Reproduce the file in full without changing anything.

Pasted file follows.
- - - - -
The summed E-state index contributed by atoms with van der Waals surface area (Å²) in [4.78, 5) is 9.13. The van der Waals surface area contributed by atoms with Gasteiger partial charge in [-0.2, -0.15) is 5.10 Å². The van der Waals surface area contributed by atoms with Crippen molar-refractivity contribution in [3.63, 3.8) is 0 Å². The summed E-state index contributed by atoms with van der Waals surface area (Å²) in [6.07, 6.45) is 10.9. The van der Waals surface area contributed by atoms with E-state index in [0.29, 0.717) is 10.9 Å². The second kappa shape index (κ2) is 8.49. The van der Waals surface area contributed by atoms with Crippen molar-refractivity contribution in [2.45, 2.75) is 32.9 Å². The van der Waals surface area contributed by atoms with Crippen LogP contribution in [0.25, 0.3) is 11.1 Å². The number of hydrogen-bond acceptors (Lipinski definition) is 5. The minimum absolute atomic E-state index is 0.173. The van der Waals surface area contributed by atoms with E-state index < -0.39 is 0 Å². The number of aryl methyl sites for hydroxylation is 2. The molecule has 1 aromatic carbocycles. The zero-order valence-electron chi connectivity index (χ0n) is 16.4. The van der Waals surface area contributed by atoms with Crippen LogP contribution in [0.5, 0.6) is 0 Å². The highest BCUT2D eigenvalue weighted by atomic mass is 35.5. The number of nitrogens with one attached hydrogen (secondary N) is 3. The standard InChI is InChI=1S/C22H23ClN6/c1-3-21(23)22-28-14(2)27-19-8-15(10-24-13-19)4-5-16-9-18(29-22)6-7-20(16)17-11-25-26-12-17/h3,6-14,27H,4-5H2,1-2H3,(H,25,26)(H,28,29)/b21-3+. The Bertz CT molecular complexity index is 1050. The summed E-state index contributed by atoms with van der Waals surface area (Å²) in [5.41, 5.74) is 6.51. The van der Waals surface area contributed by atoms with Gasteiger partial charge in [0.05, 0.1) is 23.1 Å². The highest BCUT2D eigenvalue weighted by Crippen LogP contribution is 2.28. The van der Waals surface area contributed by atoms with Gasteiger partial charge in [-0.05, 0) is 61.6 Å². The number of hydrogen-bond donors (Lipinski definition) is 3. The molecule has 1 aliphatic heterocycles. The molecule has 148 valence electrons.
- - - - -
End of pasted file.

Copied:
The summed E-state index contributed by atoms with van der Waals surface area (Å²) in [4.78, 5) is 9.13. The van der Waals surface area contributed by atoms with Gasteiger partial charge in [-0.2, -0.15) is 5.10 Å². The van der Waals surface area contributed by atoms with Crippen molar-refractivity contribution in [3.63, 3.8) is 0 Å². The summed E-state index contributed by atoms with van der Waals surface area (Å²) in [6.07, 6.45) is 10.9. The van der Waals surface area contributed by atoms with E-state index in [0.29, 0.717) is 10.9 Å². The second kappa shape index (κ2) is 8.49. The van der Waals surface area contributed by atoms with Crippen molar-refractivity contribution in [2.45, 2.75) is 32.9 Å². The van der Waals surface area contributed by atoms with Crippen LogP contribution in [0.25, 0.3) is 11.1 Å². The number of hydrogen-bond acceptors (Lipinski definition) is 5. The minimum absolute atomic E-state index is 0.173. The van der Waals surface area contributed by atoms with E-state index < -0.39 is 0 Å². The number of aryl methyl sites for hydroxylation is 2. The molecule has 1 aromatic carbocycles. The zero-order valence-electron chi connectivity index (χ0n) is 16.4. The van der Waals surface area contributed by atoms with Crippen LogP contribution in [0.5, 0.6) is 0 Å². The highest BCUT2D eigenvalue weighted by atomic mass is 35.5. The number of nitrogens with one attached hydrogen (secondary N) is 3. The standard InChI is InChI=1S/C22H23ClN6/c1-3-21(23)22-28-14(2)27-19-8-15(10-24-13-19)4-5-16-9-18(29-22)6-7-20(16)17-11-25-26-12-17/h3,6-14,27H,4-5H2,1-2H3,(H,25,26)(H,28,29)/b21-3+. The Bertz CT molecular complexity index is 1050. The summed E-state index contributed by atoms with van der Waals surface area (Å²) in [5.41, 5.74) is 6.51. The van der Waals surface area contributed by atoms with Gasteiger partial charge in [0.05, 0.1) is 23.1 Å². The highest BCUT2D eigenvalue weighted by Crippen LogP contribution is 2.28. The van der Waals surface area contributed by atoms with Gasteiger partial charge in [-0.05, 0) is 61.6 Å². The number of hydrogen-bond donors (Lipinski definition) is 3. The molecule has 1 aliphatic heterocycles. The molecule has 148 valence electrons.